Excerpts from the speech:
It is a privilege to be here today to deliver the Joseph Rowntree Foundation Centenary Lecture and let me begin by paying tribute to one hundred years of service to our community by the Rowntree Foundation.
In 1904, Rowntree described that tragic life cycle of poverty during childhood, poverty for parents when they had children and poverty during old age. A lifecycle of poverty broken only by the short periods where you were an adult before your children were born or an adult whose children had grown up and left home.
And the striking truth about what we found in 1997 was how firmly and how widely this 'life cycle of poverty' had returned.
And in addressing these great challenges, our objective must be to ensure not only dignity for the elderly in retirement and the chance for all adults to realise their potential but that every child has the best possible start in life.
It is on the needs of children and the challenges ahead that I want to concentrate my remarks on policy today.
Anyone reading reports on the condition of Britain will be shocked by one straightforward but disgraceful fact.
When we came into Government one in every three babies born in Britain were being born into low income households. Born not into opportunity but into poverty.
This is the 'Condition of Britain' question we had to confront one hundred years after the Joseph Rowntree Foundation was set up.
But during these years when child poverty grew so too did our understanding of all that we had to do to tackle child poverty - and in particular just how crucial the first months and certainly the first years of a child's life are in determining life chances.
I believe that action to eradicate child poverty is the obligation this generation owes to the next.
I can tell you today that in the spending review next week we will set out the detail of the target for 2010 - to halve the number of children in households in relative low income compared to 1998.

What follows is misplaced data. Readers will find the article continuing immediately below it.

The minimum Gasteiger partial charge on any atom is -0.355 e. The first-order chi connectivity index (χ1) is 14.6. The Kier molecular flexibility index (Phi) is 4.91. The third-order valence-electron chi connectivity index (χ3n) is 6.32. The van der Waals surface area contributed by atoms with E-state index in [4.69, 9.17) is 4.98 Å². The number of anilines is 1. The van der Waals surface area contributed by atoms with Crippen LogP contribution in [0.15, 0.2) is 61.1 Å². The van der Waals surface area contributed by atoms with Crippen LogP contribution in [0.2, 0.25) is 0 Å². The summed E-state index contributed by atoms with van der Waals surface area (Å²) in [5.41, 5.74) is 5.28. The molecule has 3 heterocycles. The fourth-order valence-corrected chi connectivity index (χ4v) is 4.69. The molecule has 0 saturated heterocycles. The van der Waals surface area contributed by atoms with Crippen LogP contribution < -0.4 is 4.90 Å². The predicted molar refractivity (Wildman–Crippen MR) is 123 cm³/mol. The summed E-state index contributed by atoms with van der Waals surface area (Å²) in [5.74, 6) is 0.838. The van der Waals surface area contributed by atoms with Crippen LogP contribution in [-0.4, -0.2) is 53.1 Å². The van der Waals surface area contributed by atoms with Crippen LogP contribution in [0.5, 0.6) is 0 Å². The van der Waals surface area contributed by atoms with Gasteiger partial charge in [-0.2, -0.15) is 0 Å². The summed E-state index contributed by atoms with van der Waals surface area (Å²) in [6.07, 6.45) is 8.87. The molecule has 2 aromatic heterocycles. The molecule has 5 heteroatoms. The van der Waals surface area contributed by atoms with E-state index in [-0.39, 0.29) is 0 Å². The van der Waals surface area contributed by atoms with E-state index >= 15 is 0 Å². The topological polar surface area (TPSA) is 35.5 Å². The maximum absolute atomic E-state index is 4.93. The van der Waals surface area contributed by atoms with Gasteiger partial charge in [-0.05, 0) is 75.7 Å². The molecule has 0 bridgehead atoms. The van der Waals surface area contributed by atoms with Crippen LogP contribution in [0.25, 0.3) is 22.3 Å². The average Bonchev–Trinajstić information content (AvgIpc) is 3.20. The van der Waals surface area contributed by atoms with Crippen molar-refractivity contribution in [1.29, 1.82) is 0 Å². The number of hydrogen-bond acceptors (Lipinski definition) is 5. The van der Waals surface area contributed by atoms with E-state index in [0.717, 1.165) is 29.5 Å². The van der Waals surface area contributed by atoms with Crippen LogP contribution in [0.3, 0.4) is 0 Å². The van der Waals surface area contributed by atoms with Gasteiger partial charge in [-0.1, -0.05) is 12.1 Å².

We have come to recognize that central to tackling child poverty - as well as to the importance of helping families balance work and family life - is the provision of adequate child care. And while we have since 1997 created over a million more child care places, the greatest help for low income families has been the third element of tax credits that we have introduced --- the tax credit for covering the costs of child care - up to £95 each week for families with one child in qualifying childcare and up to £140 for those with two or more children….
And as we approach the spending review next week and advance to the pre budget report, I can tell you that what I have described this morning can only be the start of what we have yet to do.
Building on Sure Start, the next stage is to fund the creation of new children's centres across the country - again providing a combination of good quality childcare, early years education, family support and health services. By 2006 650,000 children will be covered by Sure Start or children's centres. And there will be new funding - despite our other representations - to ensure 1700 children's centres by 2008 - one in each of the 20 per cent most deprived wards in England, as we advance towards our goal of a children's centre for every community.
But Sure Start - and related services - point the way for a new agenda for services for young children:
- Greater encouragement for local initiatives and community action in the war against child poverty;
- Offering government money to back non-government initiatives to tackle disadvantage;
- Partnership with both the biggest voluntary and community organisations and the smallest;
- The emphasis on prevention not simply coping with failure;
- Greater parental involvement in the running of services.
It is not usual for government to welcome the growth of pressure groups that will lobby, demonstrate, embarrass, expose and then push them to action. But I welcome the new alliance for children - the broad coalition of community organisations, voluntary and charitable sector determined to push further to end child poverty.
For the emerging evidence - and the growth in a nationwide public opinion - emboldens me to believe it can indeed be this generation of campaigners, charity workers, child carers, Sure Start organisers, working together, that will right the social wrongs that impelled Joseph Rowntree to action and ensure every child has a fair start in life.